Cisplatin Ebewe

Cisplatin Ebewe Mechanism of Action



EBEWE Pharma




Mega Lifesciences
Full Prescribing Info
Pharmacology: Pharmacodynamics: Antineoplastic agents, other antineoplastic agents, platinum compounds.
Cisplatin is an anorganic substance containing a heavy metal [cis-diamminedichloroplatinum(II)]. This substance inhibits the DNA synthesis by realising transverse connections within and between the DNA strings.
The protein and RNA synthesis is inhibited to a lesser extent.
Although the primary activity of cisplatin seems to be the inhibition of DNA synthesis, the antineoplastic process includes other activities, such as enlargement of the tumour immunogenicity. Cisplatin's oncolytic functions can be compared to the functions of alkylating substances. Cisplatin also offers immunosuppressive, radiosensitising and antibacterial features.
Cisplatin does not seem to be cell cycle specific.
The cytotoxic activities of cisplatin are caused by binding all DNA bases, with a preference for the N-7 position of guanine and adenosine.
Pharmacokinetics: After intravenous administration, cisplatin is rapidly distributed among all tissues. Following cisplatin doses of 20 to 120 mg/m2, the concentrations of platinum are highest in liver, prostate and kidney, somewhat lower in bladder, muscles, testicle, pancreas and spleen and lowest in bowel, adrenal, heart, lung, cerebrum and cerebellum. Over 90% of the total plasma cisplatin is bounded with protein after two hours following the administration. This process may be irreversible. The protein-bounded part is not antineoplastic active. Cisplatin is non-linearly pharmacokinetic.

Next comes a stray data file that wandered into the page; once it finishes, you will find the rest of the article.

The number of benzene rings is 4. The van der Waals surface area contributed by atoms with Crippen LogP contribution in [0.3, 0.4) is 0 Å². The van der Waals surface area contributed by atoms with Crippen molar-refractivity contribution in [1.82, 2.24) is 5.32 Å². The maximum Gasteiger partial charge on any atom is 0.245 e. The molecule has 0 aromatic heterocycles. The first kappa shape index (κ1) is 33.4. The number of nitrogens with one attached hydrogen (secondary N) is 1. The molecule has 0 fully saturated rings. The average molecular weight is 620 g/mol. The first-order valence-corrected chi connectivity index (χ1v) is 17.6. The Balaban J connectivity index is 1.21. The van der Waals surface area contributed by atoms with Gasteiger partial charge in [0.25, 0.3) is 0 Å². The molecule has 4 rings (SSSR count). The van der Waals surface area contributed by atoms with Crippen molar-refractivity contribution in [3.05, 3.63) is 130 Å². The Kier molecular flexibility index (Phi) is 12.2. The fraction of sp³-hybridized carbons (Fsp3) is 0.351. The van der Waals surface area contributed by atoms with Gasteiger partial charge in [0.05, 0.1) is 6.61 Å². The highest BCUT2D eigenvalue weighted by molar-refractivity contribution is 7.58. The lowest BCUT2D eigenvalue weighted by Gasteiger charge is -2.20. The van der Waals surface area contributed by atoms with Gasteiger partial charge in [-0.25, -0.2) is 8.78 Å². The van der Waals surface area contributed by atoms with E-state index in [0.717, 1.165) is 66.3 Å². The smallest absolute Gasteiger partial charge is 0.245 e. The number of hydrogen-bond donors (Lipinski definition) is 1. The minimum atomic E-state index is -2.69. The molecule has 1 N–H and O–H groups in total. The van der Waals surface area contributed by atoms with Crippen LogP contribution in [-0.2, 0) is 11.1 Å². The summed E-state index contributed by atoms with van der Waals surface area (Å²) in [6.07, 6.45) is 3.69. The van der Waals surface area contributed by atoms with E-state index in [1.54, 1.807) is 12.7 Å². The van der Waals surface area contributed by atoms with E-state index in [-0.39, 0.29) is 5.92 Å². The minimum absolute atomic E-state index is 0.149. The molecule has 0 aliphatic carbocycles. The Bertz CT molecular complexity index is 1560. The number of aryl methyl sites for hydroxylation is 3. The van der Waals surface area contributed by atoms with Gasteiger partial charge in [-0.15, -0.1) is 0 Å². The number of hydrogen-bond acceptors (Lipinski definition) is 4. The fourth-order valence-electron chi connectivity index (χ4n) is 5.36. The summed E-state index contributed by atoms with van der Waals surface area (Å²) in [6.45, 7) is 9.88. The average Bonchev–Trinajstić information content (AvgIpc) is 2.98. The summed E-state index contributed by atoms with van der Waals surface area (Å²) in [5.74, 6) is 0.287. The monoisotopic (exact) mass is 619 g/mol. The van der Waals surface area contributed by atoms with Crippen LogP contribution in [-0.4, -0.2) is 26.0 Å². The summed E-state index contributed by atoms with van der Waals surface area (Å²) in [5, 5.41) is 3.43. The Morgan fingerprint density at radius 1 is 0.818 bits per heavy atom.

Cisplatin is converted by a non-enzymatic process into one or more metabolites. Elimination from the plasma is realised in two phases after intravenous bolus injection of 50-100 mg/m2, of cisplatin.
The following half-life period have been registered for humans: t½ (distribution): 10-60 minutes; t½ (terminal): approximately 2-5 days.
The considerable protein binding of the total platinum contents results in an extended or incomplete excretion phase with cumulative urine secretion ranging from 27 to 45% of the administered dose in a period from 84 to 120 hours. An extended infusion results in the urine secretion of a larger part of the dose. The faecal secretion is minimal, and small amounts of platinum can be traced in the gallbladder and the large intestine. Dysfunctional kidneys increase the plasma half-life period, which may also increase theoretically in the presence of ascites caused by the highly protein binding activities of cisplatin.
Toxicology: Preclinical safety data: Chronic toxicity: Chronic toxicity models indicate kidney damage, bone marrow depression, gastrointestinal disorders and ototoxicity.
Mutagenicity and carcinogenicity: Cisplatin is mutagenic in numerous in vitro and in vivo tests (bacterial test systems and chromosome defects in animal cells and tissue cultures). Long-term studies of cisplatin on mice and rats evidenced the carcinogenic effects.
Reproductive toxicity: Fertility: Gonadal suppression resulting in amenorrhoea or azoospermia may be irreversible and cause definitive infertility.
Studies in rats showed that exposure during pregnancy produces tumours in the adult offspring.
Pregnancy and lactation: Cisplatin is embryotoxic and teratogenic for mice and rats, and defects have been reported for both species. Cisplatin was found in the milk.
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